Stubenberg works with Sally Cousins and expects that Cousins will take the ride on Grace when the time comes. “Sally is riding my 4-year-old, Protego, and she also competed Grace’s mother. I have a small breeding program, and it’s all about having good mares,” Stubenberg said. “I wanted something quite correct and a nice type, and she showed that today!”
Arden Augustus (Jaguar Mail x Juneau), Anita Antenucci’s Warmblood gelding, was the sole 2-year-old colt competitor and took home the titles of FEH East Coast 2-year-old Overall Reserve Champion and Colt Champion on a score of 80.225. Jennifer Neil’s Oldenburg filly, Soluna TWF (Bon Coeur x Sumptuous), was third place overall in the 2-year-old Championship on a score of 78.925.
The Thoroughbred Incentive Program (T.I.P.) Champion and Reserve Champion Awards are presented to the two highest-scoring Thoroughbreds of the entire FEH competition, regardless of age. These awards are given to encourage the retraining of Thoroughbreds in other disciplines upon completion of careers in racing or breeding. The Jockey Club provides cash and prizes to the highest placing registered Thoroughbred in many USEA events, and this year in the FEH Championships. Both awards went to horses that competed yesterday - Luprian (Union Rags x Winter View), Julie Pate's Thoroughbred gelding, scored a 76.9825 in the 3-year-old Championship to earn the T.I.P. Champion title, and the T.I.P. Reserve Champion award went to Nicolette Merle-Smith's Raven Sky (Dances with Ravens x Skyler's Rainbow) on a score of 76.0625. The ribbon and award will be mailed to the recipients. Please keep in mind that in order to be eligible for this award, Thoroughbreds have to be registered with T.I.P.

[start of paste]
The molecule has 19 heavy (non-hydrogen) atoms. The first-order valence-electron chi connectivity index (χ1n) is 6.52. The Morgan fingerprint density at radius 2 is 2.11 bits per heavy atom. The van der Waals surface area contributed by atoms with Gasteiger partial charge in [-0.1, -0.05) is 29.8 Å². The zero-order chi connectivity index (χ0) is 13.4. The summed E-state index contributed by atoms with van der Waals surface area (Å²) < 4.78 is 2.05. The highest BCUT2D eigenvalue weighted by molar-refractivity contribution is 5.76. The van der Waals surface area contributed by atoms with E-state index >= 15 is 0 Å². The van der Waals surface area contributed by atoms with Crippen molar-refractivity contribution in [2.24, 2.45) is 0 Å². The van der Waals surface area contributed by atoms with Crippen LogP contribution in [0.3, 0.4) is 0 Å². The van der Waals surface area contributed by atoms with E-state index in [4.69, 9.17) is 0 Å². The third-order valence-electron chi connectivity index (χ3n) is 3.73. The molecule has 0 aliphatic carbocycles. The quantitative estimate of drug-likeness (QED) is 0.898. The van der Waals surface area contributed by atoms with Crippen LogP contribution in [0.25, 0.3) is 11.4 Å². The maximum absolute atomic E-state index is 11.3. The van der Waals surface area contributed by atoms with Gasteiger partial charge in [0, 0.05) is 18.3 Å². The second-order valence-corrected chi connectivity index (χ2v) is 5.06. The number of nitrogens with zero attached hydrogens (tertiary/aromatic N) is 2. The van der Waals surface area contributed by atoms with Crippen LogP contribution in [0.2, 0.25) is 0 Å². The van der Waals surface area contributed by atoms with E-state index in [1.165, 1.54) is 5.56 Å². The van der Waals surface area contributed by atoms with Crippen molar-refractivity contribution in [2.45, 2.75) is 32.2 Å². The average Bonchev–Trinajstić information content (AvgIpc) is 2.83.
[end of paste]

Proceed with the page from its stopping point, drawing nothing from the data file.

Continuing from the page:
"We had a highly successful weekend," commented Susan Graham-White upon completion of the competition. "We saw the best overall quality we've had at a Championship so far. The horses were turned out well, handled well, and presented well. The facilities at Loch Moy Farm worked beautifully for the Championships and we're grateful to Carolyn Mackintosh and her team of volunteers for hosting us each year. I thought that the horses looked the best prepared and presented that we have had yet. Absolutely our top year!"
The USEA introduced the Future Event Horse Program in 2007 in response to the popularity of the already established USEA Young Event Horse Program. Where the YEH program assesses 4- and 5-year-old prospective event horses based on their performance, the FEH program evaluates yearlings, 2-year-olds, 3-year-olds, and 4-year-olds for their potential for the sport based on conformation and type. Yearlings, 2-year-olds, and 3-year-olds are presented in-hand while 4-year-olds are presented under saddle at the walk, trot, and canter before being stripped of their tack and evaluated on their conformation. Divisions are separated by year and gender. At the Championships, 3-year-olds and 4-year-olds are also required to demonstrate their potential over fences in an additional free-jump division. Click here to learn more about the Future Event Horse Program.
USEA podcast host Nicole Brown chats with Interim Eventing Chef d’Equipe and Team Manager of the U.S. Eventing Team Bobby Costello about the Silver Medal Performance put forward by the U.S. Team at the 2022 FEI Eventing World Championships.
There is still time to experience the long format of three-day eventing this year, by competing in a fall USEA Classic Series Event! The USEA Classic Series offers long-format eventing at the Beginner Novice, Novice, Training, Modified, and Preliminary levels, and there are still a few left on the fall calendar in various Areas.
This story first appeared in the August 2022 issue of Sidelines Magazine.
I have had many young horses in my time, and one thing I’ve learned is that it’s rarely the perfect, easy baby that becomes the next superstar. In fact, I’ve always considered it a positive to have the well-behaved youngster throw a little bit of attitude my way, as I believe that it takes fight to become a great event horse.